According to The Guardian (14/03/2008) Tony Blair has found yet another retirement occupation to add to his assorted roles as a Middle East fixer, divinity lecturer and merchant banker. He is to spearhead a task force aimed at picking up the broken pieces of last year’s Bali World Climate Conference and broker an international deal that will lead to a 50% reduction in carbon emissions by 2050. Welcome back to the politically safe ground of climate alarmism Mr Blair!

For an experienced and ruthless politician with a rather tarnished reputation, the climate bandwagon has so much to recommend it. No one is likely to criticise you for trying to save the planet. Scepticism about even your most ill-founded and exaggerated claims will be silenced by a sententious barrage from the media powerhouses of the green NGOs. Targets for CO2 reduction are so far in the future that there will be no need to kick them into the long grass; they are there already. If all else fails, and the media notice that you are not making any progress, then blaming the American and Chinese governments will win public approval and get you off the hook. As one wag said when asked why the Blair government was so keen on saving the planet, ‘Well, you know, it’s so much easier than saving the National Health Service’.

Until Gordon Brown slipped behind the big desk in Downing Street last year, the political leaders in the battle against climate change were Al Gore, Tony Blair and Arnold Schwarzenegger; a triumvirate that many global warming sceptics must have found reassuring. Why, they pondered, is this political campaign led by two failed politicians with credibility problems and a body builder whose brains are reputed to be in his biceps? Doesn’t this rather suspect dramatis personae tell us something about the credibility of the evidence? Surely if humans really are changing the climate then other, more trustworthy champions, would have been forthcoming.

According to The Guardain’s report, Mr. Blair is being ‘backed’ by a not-for-profit organisation called the Climate Change Group, which is supported by ‘businesses’. A quick look round their website reveals that their membership is a roll-call of leading multinationals: BP, Dow Chemical Company, Duke Energy, Goldman Sachs, Marks & Spencer, News Corporation, Tesco and Virgin catch the eye, and there are a couple of dozen other similar names.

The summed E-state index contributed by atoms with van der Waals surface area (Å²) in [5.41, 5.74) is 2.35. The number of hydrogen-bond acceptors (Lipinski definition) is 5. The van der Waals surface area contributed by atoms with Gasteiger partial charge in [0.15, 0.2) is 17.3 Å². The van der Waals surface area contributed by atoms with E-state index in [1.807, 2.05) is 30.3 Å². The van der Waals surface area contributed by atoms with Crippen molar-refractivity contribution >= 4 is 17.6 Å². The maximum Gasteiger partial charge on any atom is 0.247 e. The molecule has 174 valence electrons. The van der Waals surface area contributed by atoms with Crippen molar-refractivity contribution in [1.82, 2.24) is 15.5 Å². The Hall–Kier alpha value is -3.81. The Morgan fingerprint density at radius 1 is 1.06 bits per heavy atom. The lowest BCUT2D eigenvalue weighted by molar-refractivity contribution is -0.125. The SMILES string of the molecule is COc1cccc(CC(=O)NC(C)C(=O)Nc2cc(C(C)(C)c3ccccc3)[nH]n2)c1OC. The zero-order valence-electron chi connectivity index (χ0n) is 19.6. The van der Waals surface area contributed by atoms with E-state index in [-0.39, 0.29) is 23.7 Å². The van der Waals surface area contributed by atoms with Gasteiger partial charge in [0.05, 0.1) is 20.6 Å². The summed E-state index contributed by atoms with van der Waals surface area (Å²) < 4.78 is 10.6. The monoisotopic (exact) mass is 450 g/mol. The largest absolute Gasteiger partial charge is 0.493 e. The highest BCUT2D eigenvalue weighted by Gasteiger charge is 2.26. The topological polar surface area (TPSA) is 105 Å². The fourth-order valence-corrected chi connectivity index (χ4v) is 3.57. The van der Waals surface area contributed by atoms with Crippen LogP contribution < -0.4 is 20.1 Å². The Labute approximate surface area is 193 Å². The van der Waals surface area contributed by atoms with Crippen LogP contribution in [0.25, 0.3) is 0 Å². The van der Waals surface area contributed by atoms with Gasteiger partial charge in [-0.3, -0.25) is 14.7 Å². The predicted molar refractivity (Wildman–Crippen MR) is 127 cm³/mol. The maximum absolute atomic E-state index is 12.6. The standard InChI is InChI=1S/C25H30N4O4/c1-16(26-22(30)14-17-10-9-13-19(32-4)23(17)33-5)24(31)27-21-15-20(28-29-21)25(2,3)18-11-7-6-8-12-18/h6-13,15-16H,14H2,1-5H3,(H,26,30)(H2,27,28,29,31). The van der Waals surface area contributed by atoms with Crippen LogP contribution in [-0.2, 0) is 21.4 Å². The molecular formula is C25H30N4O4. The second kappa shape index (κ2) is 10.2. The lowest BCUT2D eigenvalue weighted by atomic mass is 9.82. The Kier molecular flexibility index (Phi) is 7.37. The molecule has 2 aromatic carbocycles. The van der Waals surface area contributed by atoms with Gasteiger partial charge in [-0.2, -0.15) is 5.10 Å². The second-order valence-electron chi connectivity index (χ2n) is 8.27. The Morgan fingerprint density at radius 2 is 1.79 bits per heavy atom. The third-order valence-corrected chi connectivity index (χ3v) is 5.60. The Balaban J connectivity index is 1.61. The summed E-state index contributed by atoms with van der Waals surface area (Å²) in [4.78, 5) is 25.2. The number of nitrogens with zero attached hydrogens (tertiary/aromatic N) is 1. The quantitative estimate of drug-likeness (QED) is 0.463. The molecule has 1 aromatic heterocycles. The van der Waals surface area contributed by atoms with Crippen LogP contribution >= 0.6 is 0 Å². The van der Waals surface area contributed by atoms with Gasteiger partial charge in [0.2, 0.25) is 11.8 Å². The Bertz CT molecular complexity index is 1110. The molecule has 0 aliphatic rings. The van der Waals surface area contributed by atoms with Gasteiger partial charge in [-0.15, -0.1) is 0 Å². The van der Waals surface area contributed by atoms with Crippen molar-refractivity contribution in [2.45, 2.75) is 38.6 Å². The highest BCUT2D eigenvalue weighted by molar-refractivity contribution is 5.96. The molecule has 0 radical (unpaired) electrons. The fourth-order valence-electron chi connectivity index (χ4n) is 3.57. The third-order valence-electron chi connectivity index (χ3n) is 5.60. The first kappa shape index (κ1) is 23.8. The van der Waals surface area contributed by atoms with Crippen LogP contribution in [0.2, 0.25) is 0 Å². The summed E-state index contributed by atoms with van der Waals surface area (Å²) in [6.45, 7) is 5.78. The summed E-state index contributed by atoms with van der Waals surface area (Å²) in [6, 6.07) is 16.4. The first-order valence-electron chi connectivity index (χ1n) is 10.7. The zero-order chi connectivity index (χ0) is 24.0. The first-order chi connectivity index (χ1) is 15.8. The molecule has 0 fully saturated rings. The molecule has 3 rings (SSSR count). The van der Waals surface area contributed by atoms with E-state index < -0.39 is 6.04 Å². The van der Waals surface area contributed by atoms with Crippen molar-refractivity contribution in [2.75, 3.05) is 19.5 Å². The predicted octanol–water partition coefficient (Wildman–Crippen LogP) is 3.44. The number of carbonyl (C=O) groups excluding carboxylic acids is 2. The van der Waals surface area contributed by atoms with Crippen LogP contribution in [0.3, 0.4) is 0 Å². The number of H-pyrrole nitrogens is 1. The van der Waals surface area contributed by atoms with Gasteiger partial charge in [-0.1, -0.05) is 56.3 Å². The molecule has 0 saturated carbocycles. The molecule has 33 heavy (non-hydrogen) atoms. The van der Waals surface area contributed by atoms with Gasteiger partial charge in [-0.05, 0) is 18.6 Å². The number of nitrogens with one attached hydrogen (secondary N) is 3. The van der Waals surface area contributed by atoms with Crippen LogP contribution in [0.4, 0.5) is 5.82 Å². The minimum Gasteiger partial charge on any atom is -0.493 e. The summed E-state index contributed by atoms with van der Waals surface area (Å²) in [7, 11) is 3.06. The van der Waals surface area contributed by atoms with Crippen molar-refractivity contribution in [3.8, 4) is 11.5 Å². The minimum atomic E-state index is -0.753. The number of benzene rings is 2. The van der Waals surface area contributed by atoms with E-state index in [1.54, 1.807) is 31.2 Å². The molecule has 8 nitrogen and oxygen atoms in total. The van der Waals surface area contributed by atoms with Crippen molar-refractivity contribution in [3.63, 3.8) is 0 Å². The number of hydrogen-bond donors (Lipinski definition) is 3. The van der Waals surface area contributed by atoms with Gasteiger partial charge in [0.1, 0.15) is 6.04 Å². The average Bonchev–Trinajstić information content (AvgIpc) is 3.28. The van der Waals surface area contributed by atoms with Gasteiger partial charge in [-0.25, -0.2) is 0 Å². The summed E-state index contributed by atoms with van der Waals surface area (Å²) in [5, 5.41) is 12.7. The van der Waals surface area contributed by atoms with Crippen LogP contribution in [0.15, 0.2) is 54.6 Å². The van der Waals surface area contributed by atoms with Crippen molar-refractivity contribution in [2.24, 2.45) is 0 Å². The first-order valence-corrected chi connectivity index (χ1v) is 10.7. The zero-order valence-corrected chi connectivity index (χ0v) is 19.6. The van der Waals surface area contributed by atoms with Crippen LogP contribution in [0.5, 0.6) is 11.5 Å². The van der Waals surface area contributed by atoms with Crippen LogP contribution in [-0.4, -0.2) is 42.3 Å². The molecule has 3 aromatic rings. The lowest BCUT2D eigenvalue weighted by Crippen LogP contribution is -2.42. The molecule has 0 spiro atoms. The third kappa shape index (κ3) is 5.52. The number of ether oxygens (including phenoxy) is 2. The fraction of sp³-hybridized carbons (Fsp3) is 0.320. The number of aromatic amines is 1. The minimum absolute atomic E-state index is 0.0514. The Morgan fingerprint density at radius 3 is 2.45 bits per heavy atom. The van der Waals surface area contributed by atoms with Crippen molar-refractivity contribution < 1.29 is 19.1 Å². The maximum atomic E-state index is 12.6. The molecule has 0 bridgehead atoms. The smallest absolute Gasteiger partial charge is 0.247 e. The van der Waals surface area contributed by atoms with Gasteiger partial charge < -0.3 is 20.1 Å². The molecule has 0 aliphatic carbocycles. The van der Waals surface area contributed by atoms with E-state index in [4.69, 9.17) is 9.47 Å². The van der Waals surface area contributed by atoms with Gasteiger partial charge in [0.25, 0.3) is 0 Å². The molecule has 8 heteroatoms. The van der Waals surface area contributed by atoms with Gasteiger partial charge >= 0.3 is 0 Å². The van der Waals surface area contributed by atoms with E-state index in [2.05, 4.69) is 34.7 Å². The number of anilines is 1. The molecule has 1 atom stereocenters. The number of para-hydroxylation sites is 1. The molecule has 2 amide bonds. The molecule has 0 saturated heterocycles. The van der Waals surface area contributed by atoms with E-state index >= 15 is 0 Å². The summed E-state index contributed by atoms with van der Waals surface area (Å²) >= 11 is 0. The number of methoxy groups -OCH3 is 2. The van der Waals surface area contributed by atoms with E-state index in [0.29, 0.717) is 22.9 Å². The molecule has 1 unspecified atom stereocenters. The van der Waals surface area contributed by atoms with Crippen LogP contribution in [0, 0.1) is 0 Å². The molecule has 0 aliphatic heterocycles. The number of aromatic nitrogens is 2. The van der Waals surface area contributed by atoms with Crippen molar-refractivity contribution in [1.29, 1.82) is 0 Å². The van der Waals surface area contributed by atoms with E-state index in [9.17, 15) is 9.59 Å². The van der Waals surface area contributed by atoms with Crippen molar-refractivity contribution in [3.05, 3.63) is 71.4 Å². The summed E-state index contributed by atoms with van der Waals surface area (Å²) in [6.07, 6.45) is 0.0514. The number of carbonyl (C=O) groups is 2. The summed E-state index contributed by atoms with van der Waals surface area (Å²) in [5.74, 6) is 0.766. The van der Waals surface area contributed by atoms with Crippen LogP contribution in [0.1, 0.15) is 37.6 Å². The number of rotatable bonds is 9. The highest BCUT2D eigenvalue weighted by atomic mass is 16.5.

This line-up should present the environmental pressure groups with a spin-doctor’s nightmare. For years they have been telling us that any think-tank that is ‘in the pay of big oil’, ‘industry’ or ‘multinationals’, is completely untrustworthy and dedicated to misleading the public about global warming. Obviously, they say – and everything does seem to be so obvious to the enviro-lobby they are simply propaganda machines for vested interests; don’t listen to them and don’t trust them. Everything these people say is contaminated by the source of their funding.

Now, it seems, we must forget all that and put our trust in a shop soiled politician who is ‘backed’ by a not-for-profit organisation which has just the same kind of financial support that they have condemned in the past. But in the crazy world of the climate debate such inconsistency will probably pass unnoticed.

This story broke on the same day that Gordon Brown asked the EU to reduce VAT on green products such as eco-friendly fridges. That should go down just fine with multinational consumer goods manufactures. In fact this proposal is a compelling reason for them to fund organisations like the Climate Change Group that can be relied on to keep global warming on the front pages and promote an ever growing market for such products.

3 Responses to “News: Tony Blair – Return of a Shop-soiled Messiah.”

  1. Thanks for sharing.

  2. Still shop-soiled, but his inquisitors have once again missed their chance:

    I think it was Boris Johnson who once called him a ‘greased piglet’. I wish they’d had Paxman or Humphrys on the panel…

  3. Quite riveting hearing today. You felt Blair was trying to justify himself and actually had convinced himself he had done the right thing.

    I understand there are no lawyers on the panel and consequently the questioning was not forensic but rambled somewhat.


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